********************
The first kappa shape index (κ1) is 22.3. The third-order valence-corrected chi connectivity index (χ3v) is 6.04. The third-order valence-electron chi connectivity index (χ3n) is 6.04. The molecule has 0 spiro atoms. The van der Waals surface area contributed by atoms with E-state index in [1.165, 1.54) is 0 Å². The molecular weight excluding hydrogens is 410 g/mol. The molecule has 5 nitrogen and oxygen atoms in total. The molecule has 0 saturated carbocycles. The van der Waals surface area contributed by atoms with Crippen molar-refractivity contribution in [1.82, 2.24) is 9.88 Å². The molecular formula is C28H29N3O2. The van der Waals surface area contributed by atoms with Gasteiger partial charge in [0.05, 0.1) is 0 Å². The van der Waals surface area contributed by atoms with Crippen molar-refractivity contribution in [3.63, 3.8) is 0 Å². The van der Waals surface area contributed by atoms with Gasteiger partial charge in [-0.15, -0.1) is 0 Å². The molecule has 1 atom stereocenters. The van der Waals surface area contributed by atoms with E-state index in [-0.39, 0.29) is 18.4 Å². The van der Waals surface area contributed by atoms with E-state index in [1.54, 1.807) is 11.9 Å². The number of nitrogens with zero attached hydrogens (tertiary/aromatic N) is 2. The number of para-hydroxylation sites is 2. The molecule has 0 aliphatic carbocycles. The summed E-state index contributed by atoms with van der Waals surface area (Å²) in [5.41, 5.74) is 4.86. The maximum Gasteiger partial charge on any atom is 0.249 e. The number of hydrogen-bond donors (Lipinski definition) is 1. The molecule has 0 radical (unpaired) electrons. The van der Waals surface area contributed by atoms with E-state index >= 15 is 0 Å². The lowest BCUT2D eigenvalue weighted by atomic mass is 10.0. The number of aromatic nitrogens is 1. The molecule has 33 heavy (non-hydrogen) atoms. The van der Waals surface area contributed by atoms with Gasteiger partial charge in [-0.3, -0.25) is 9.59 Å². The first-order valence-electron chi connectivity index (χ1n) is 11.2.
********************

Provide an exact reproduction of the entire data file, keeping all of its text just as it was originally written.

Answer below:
The first kappa shape index (κ1) is 22.3. The third-order valence-corrected chi connectivity index (χ3v) is 6.04. The third-order valence-electron chi connectivity index (χ3n) is 6.04. The molecule has 0 spiro atoms. The van der Waals surface area contributed by atoms with E-state index in [1.165, 1.54) is 0 Å². The molecular weight excluding hydrogens is 410 g/mol. The molecule has 5 nitrogen and oxygen atoms in total. The molecule has 0 saturated carbocycles. The van der Waals surface area contributed by atoms with Crippen molar-refractivity contribution in [1.82, 2.24) is 9.88 Å². The molecular formula is C28H29N3O2. The van der Waals surface area contributed by atoms with Gasteiger partial charge in [0.05, 0.1) is 0 Å². The van der Waals surface area contributed by atoms with Crippen molar-refractivity contribution in [3.63, 3.8) is 0 Å². The van der Waals surface area contributed by atoms with Gasteiger partial charge in [-0.15, -0.1) is 0 Å². The molecule has 1 atom stereocenters. The van der Waals surface area contributed by atoms with E-state index in [-0.39, 0.29) is 18.4 Å². The van der Waals surface area contributed by atoms with E-state index in [1.54, 1.807) is 11.9 Å². The number of nitrogens with zero attached hydrogens (tertiary/aromatic N) is 2. The number of para-hydroxylation sites is 2. The molecule has 0 aliphatic carbocycles. The summed E-state index contributed by atoms with van der Waals surface area (Å²) in [5.41, 5.74) is 4.86. The maximum Gasteiger partial charge on any atom is 0.249 e. The number of hydrogen-bond donors (Lipinski definition) is 1. The molecule has 0 radical (unpaired) electrons. The van der Waals surface area contributed by atoms with E-state index >= 15 is 0 Å². The lowest BCUT2D eigenvalue weighted by atomic mass is 10.0. The number of aromatic nitrogens is 1. The molecule has 33 heavy (non-hydrogen) atoms. The van der Waals surface area contributed by atoms with Gasteiger partial charge in [-0.3, -0.25) is 9.59 Å². The first-order valence-electron chi connectivity index (χ1n) is 11.2.